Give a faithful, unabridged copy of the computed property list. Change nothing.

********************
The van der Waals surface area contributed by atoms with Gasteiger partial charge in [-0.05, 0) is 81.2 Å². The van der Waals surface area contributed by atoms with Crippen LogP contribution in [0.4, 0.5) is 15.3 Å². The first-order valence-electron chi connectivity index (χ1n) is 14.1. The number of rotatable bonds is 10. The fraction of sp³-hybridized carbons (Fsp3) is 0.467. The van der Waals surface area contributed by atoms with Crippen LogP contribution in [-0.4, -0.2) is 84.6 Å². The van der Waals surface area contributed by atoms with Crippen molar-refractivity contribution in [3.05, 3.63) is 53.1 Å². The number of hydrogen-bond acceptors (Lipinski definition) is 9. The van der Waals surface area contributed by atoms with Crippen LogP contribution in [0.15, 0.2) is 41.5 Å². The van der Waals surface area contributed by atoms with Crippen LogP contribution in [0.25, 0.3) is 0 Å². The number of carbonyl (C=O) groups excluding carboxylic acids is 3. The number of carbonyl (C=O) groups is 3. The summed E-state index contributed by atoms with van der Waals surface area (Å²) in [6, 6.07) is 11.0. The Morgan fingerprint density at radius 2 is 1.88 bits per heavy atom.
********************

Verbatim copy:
The van der Waals surface area contributed by atoms with Gasteiger partial charge in [-0.05, 0) is 81.2 Å². The van der Waals surface area contributed by atoms with Crippen LogP contribution in [0.4, 0.5) is 15.3 Å². The first-order valence-electron chi connectivity index (χ1n) is 14.1. The number of rotatable bonds is 10. The fraction of sp³-hybridized carbons (Fsp3) is 0.467. The van der Waals surface area contributed by atoms with Crippen LogP contribution in [-0.4, -0.2) is 84.6 Å². The van der Waals surface area contributed by atoms with Crippen molar-refractivity contribution in [3.05, 3.63) is 53.1 Å². The number of hydrogen-bond acceptors (Lipinski definition) is 9. The van der Waals surface area contributed by atoms with Crippen LogP contribution in [0.15, 0.2) is 41.5 Å². The van der Waals surface area contributed by atoms with Crippen LogP contribution in [0.25, 0.3) is 0 Å². The number of carbonyl (C=O) groups excluding carboxylic acids is 3. The number of carbonyl (C=O) groups is 3. The summed E-state index contributed by atoms with van der Waals surface area (Å²) in [6, 6.07) is 11.0. The Morgan fingerprint density at radius 2 is 1.88 bits per heavy atom.